Poisoning after ingestion of pufferfish in Brazil: report of 11 cases
© Simões et al.; licensee BioMed Central Ltd. 2014
Received: 20 November 2014
Accepted: 3 December 2014
Published: 9 December 2014
In this brief communication the authors report eleven cases of human poisoning caused by ingestion of pufferfish meat. Three patients (two children and one adult) were seriously affected. The circumstances that precipitated the poisoning are discussed as well as the clinical aspects observed. No deaths were registered and the patients did not present sequelae after the episode.
Dear Editor of JVATiTD
Pufferfish or blowfish (baîaku, in ancient Tupian language) are marine bony fish commonly found in tropical areas. They are capable of inflating their body by swallowing air or water, assuming a rounded shape that makes difficult the predation by other animals. Additionally, pufferfish may store toxins synthesized by bacteria that cause severe poisoning when its viscera, skin or muscles are ingested [1–5].
The majority of victims of pufferfish poisoning are fishermen and their families that usually consume their meat [1–5]. In Japan, the approximate number of poisonings per year is 50 with a high death rate [1–5]. In that country, there is a typical dish that employs raw pufferfish meat (fugu). In Brazil, the most important genera are Lagocephalus and Sphoeroides. The former accumulates less toxins and is not commonly associated with poisoning, while the latter is related to most accidents in the country [1–5].
The most common pufferfish toxin is the tetrodotoxin, a neurotoxin with violent paralyzing effect, which blocks sodium channels. The symptoms usually begin within six hours with perioral paresthesia, weakness of facial muscles and extremities, abdominal pain, drooling, nausea, vomiting, and diarrhea. Patients may have motor dysfunction with muscular weakness, hypoventilation, and dysarthria. The ascending paralysis occurs within 4 to 24 hours, with paralysis of the extremities followed by paralysis in respiratory muscles. Late cardiac and central nervous system dysfunction may be observed. Patients with severe poisoning may develop important muscular paralysis, have fixed and non-reactive pupils, apnea, and absence of encephalic trunk reflexes, but they remain aware. Victims who survive the acute phase of intoxication (the first 24 hours), usually recover without long term consequences, but full recuperation may take days. There is no antidote, and the treatment is based on responding to manifested signs and symptoms [1–5].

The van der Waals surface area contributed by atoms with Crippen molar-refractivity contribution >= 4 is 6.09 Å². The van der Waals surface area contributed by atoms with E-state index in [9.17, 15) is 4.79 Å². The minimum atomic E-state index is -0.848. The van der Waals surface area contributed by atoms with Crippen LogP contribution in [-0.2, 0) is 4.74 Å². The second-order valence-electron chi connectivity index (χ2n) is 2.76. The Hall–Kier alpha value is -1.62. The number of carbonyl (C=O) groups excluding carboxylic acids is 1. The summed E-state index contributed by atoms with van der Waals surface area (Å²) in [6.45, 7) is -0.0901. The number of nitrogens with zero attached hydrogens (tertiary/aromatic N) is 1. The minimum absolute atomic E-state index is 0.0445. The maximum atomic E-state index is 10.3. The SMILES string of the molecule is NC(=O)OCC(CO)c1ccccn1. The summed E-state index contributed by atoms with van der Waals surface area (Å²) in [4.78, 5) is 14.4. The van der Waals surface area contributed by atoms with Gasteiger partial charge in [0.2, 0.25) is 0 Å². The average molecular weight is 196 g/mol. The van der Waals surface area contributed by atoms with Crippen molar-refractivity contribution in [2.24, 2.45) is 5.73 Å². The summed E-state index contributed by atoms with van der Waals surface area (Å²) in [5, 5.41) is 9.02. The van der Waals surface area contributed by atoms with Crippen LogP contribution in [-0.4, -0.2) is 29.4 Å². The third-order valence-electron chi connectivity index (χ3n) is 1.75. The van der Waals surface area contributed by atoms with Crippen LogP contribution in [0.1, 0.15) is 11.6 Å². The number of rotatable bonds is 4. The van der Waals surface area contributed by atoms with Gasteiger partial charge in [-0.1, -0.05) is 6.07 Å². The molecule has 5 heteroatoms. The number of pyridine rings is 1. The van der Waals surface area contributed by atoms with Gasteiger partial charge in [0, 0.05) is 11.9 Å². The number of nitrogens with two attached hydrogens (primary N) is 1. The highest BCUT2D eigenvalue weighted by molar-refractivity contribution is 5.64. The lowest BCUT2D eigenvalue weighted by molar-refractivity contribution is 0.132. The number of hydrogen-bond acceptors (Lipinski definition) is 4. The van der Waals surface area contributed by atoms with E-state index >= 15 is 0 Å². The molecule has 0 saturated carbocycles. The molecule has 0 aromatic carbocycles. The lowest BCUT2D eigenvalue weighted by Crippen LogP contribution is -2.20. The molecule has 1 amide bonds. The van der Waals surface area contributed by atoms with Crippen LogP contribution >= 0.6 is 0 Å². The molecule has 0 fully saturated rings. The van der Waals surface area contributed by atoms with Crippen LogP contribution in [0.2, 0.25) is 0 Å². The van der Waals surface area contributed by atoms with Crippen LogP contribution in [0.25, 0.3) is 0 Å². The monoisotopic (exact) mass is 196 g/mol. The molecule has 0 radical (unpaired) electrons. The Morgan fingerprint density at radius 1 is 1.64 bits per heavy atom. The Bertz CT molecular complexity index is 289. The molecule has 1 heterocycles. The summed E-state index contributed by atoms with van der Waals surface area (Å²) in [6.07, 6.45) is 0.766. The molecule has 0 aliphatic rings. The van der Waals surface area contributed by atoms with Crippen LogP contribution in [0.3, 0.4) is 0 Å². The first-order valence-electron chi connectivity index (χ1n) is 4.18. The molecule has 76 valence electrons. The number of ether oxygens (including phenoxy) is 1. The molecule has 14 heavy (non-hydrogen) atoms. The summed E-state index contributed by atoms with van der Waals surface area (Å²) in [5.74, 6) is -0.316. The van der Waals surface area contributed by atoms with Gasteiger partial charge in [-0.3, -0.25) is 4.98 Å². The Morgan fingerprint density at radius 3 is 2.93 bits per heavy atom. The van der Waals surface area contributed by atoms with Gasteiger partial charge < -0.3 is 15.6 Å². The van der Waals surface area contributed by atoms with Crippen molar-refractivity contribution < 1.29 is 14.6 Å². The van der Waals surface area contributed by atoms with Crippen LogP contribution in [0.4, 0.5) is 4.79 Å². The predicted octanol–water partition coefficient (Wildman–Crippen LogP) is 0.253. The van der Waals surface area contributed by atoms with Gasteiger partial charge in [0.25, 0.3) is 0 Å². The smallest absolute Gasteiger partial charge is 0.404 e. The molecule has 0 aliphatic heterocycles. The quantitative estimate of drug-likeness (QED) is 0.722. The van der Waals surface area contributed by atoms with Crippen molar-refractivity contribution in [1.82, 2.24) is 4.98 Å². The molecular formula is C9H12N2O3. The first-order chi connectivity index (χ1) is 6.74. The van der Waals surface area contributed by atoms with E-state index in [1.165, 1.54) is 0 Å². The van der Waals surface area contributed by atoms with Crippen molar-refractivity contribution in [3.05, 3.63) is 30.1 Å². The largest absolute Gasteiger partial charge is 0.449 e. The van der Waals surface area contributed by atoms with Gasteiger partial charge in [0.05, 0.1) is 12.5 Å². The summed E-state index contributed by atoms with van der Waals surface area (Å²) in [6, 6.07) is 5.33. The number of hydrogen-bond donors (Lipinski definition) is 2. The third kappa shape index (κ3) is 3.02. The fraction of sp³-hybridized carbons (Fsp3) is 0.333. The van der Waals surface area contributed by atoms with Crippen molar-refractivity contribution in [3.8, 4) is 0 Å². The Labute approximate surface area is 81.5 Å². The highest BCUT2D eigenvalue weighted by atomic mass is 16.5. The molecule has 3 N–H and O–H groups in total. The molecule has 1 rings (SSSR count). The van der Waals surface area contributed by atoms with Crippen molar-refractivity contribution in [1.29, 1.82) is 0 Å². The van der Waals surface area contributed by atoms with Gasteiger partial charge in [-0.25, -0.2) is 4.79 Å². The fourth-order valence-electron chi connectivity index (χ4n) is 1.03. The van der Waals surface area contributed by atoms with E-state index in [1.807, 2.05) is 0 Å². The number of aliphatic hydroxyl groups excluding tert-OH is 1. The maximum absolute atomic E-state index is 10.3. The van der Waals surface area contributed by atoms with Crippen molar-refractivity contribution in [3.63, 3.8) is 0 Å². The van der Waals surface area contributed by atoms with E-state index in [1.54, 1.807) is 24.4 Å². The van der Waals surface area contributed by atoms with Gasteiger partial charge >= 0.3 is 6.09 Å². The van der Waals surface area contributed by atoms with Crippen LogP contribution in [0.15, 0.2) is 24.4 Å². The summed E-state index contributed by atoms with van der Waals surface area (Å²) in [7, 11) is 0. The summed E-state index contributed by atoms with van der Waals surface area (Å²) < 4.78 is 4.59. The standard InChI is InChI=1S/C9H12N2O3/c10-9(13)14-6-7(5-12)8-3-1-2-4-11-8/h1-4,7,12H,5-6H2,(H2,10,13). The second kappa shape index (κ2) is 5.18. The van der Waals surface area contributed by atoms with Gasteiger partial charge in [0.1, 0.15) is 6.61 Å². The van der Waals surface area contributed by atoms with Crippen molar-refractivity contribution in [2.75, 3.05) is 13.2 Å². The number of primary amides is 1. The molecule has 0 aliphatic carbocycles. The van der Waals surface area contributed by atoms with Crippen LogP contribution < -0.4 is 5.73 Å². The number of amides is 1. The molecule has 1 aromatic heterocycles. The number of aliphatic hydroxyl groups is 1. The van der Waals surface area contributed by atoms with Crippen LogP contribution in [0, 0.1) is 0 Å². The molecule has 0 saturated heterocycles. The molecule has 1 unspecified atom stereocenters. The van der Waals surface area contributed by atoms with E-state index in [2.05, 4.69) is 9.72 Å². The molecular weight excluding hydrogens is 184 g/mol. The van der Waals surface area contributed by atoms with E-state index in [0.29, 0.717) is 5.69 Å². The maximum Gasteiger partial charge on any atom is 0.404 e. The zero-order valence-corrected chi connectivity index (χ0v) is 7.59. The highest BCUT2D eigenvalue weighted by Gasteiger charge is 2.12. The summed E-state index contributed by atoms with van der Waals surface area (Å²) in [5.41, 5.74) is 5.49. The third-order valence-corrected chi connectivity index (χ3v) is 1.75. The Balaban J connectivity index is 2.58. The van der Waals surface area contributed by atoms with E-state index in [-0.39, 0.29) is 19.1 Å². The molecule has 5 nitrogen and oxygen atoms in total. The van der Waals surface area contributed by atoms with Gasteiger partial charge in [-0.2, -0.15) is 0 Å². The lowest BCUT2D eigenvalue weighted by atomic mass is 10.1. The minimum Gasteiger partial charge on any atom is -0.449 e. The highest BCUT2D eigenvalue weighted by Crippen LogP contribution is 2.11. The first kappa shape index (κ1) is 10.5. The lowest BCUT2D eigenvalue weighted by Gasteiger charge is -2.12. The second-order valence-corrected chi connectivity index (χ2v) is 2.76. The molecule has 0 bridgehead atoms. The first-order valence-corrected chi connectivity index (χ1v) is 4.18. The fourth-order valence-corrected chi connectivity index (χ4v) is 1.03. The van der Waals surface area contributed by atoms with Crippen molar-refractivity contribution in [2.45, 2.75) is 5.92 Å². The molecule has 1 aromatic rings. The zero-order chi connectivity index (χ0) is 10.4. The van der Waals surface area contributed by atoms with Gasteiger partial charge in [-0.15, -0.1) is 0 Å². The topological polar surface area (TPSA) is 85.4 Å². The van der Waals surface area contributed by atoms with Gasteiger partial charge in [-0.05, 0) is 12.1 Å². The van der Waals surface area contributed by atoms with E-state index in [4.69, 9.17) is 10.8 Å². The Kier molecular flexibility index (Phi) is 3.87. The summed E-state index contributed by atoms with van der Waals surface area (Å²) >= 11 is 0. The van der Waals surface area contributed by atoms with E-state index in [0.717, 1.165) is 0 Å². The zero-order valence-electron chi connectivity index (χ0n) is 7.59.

In this communication, we report the poisoning of 11 members of a family from Duque de Caxias city (Rio de Janeiro state), which occurred within anomalous circumstances and outside the profile of accidents observed in Brazil [1–5].
Of the people who became ill, eight lived in the same house. According to the reports of the patients, only after the ingestion and onset of symptoms they realized that they had eaten pufferfish. The initial symptoms included paresthesia in the perioral region and nausea/vomiting. The patients were taken to various health centers of the municipality.
One child had discrete manifestations and was released after observation. Another ten patients developed moderate symptoms, such as mild muscular weakness, and were hospitalized for observation.
Three patients were severely affected (one adult and two children) and were treated in an intensive care center. The adult had a cardiac arrest and one child developed mydriatic pupils, but with response to light stimulation. Both were diagnosed with respiratory failure and received mechanical ventilatory support and therapeutic clinical support, which comprises a critical situation in this type of accident. All patients improved their health condition and were discharged, initially those with moderate symptoms and later the seriously ill. The last patient (a child that was in the intensive care unit) was discharged without symptoms after ten days.
The patients had no sequelae. This series of poisonings has some peculiarities: despite the severity of the condition caused by poisoning, no deaths occurred, although two patients developed severe symptoms. The therapeutic action was appropriate and epidemiological work has shown that the poisonings happened accidentally, as fishermen and residents of the region do not have the habit of consuming pufferfish. There is no need for awareness campaigns in that area, since their inhabitants usually avoid consuming pufferfish due to the risk of poisoning.
Written informed consent was obtained from the victims for publication of this article.
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